Frank Cervone, assistant university librarian for information technology at Northwestern University, says he wasn’t surprised by the acquisition. "The library vendor marketplace is shrinking quite rapidly and this is just the latest example of consolidation. The upside of these consolidations is that, in many cases, stronger products are the eventual result. However, this consolidation has a downside as the library marketplace ultimately has even less choice. This wave after wave of industry consolidation is leading to the "cookie-cutterization" of library services, which is not in the best interest of libraries in the long term. I do expect that development, like other consolidation announcements before it, will spark additional interest in open source solutions as libraries work to create a more diverse software environment. Given the economics of library systems, open source is probably the only viable option if we want to have diversity in the software we use."

Cheryl LaGuardia, research librarian at Harvard University, commented in her E-Views blog for LibraryJournal.com that the acquisition was a "sign of the times." She wrote: "ProQuest seems to be demonstrating a sensible integrated business plan with its recent acquisition of Ref[W]orks, and now WebFeat, combined with their Serials Solutions’ tools. It’s as if…, as if they’ve been listening to what librarians and researchers want! Can the information centrifuge be slowing down? Can a harmonious research convergence be in the works?"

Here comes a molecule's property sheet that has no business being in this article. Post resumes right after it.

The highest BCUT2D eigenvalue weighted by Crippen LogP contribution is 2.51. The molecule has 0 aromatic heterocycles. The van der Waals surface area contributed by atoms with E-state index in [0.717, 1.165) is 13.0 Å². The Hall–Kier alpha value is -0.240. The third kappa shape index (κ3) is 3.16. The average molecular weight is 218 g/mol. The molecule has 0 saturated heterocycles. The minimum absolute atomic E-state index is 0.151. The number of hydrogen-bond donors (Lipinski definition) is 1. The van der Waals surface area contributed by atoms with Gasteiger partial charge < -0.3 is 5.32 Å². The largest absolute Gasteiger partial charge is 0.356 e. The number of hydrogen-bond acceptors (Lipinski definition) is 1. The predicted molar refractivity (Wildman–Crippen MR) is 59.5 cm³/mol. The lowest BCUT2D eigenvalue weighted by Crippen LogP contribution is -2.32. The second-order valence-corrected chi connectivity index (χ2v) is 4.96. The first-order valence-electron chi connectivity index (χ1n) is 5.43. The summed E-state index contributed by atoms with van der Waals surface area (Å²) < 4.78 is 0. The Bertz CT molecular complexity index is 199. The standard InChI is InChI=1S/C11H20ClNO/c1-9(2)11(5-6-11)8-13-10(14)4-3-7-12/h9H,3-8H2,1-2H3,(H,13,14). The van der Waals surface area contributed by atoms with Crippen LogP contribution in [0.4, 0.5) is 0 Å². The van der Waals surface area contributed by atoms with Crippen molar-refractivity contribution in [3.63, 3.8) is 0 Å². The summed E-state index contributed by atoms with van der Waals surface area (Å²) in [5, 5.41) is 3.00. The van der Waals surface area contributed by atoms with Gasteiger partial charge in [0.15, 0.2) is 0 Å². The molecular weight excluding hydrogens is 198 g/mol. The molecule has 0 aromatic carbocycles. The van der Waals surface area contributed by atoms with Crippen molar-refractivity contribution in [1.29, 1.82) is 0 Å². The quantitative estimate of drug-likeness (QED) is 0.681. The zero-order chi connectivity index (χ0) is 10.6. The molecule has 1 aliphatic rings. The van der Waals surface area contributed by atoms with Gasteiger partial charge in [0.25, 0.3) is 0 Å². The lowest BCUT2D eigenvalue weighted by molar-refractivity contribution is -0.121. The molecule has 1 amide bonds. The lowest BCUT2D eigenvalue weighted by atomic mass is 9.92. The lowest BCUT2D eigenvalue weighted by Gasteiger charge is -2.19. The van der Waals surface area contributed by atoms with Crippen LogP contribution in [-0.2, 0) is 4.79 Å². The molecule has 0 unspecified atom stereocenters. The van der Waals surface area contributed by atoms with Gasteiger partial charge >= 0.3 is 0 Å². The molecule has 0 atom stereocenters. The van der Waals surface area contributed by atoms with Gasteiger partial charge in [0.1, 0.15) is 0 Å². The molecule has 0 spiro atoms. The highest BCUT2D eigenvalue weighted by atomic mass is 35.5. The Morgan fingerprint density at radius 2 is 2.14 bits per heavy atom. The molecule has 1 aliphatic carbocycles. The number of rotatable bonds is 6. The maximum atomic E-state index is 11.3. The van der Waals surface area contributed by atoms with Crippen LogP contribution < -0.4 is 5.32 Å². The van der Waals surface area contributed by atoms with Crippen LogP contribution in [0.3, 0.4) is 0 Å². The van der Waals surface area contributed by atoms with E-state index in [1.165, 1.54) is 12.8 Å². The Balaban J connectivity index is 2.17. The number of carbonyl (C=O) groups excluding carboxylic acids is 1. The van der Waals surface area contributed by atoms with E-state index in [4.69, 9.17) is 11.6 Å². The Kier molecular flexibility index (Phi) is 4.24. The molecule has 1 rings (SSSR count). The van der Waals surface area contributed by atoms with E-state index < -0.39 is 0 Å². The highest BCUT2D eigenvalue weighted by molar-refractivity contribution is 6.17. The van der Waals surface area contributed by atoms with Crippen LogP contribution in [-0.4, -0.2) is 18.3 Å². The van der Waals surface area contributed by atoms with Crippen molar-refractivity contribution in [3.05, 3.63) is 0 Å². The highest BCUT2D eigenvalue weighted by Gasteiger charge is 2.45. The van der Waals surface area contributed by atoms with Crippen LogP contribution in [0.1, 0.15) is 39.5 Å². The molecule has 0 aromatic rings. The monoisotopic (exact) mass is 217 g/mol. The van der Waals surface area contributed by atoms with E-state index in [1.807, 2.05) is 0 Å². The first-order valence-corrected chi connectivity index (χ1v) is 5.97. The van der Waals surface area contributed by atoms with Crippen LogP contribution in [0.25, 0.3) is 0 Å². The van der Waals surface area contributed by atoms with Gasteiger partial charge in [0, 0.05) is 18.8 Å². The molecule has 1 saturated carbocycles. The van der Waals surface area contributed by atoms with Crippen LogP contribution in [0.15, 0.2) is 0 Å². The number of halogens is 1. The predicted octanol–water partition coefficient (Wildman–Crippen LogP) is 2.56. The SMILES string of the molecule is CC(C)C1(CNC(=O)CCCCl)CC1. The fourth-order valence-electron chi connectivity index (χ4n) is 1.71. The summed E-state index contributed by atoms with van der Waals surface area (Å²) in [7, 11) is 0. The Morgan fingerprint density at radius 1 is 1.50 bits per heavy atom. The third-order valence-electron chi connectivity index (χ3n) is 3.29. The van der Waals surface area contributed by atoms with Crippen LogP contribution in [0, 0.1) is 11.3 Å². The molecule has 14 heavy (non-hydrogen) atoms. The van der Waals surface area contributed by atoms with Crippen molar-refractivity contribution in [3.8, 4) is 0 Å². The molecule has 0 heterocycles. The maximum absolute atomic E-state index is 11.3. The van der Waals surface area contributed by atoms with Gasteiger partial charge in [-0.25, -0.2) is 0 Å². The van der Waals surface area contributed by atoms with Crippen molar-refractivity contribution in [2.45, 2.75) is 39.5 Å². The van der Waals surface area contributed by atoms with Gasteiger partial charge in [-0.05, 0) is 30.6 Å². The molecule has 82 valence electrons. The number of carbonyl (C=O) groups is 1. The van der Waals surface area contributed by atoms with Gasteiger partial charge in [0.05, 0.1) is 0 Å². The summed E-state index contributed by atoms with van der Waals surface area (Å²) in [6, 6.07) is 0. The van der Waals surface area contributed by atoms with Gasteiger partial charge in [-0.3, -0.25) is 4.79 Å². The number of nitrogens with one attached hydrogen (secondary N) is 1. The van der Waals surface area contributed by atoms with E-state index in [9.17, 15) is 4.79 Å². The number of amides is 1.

Sol Lederman, who manages the Federated Search Blog sponsored by competitor Deep Web Technologies (headed up by his brother Abe), had this to say on the acquisition: "First, I think prospective customers will be reluctant to buy WebFeat products for a time, at least until the dust settles. While there may be some hesitation to invest in Serials Solutions products right now, ProQuest being the acquiring company means that there will probably be less turmoil on the Serials Solution side. Second, I think other vendors of federated search, including the open source providers, will benefit from this period of unknown. And, third, with the competition between the low-cost offerings of both Serials Solutions and WebFeat vanished, I suspect that prices will rise overall in the industry, at least for a while."


Paula J. Hane is a freelance writer and editor covering the library and information industries. She was formerly Information Today, Inc.’s news bureau chief and editor of NewsBreaks.


Comments Add A Comment

              Back to top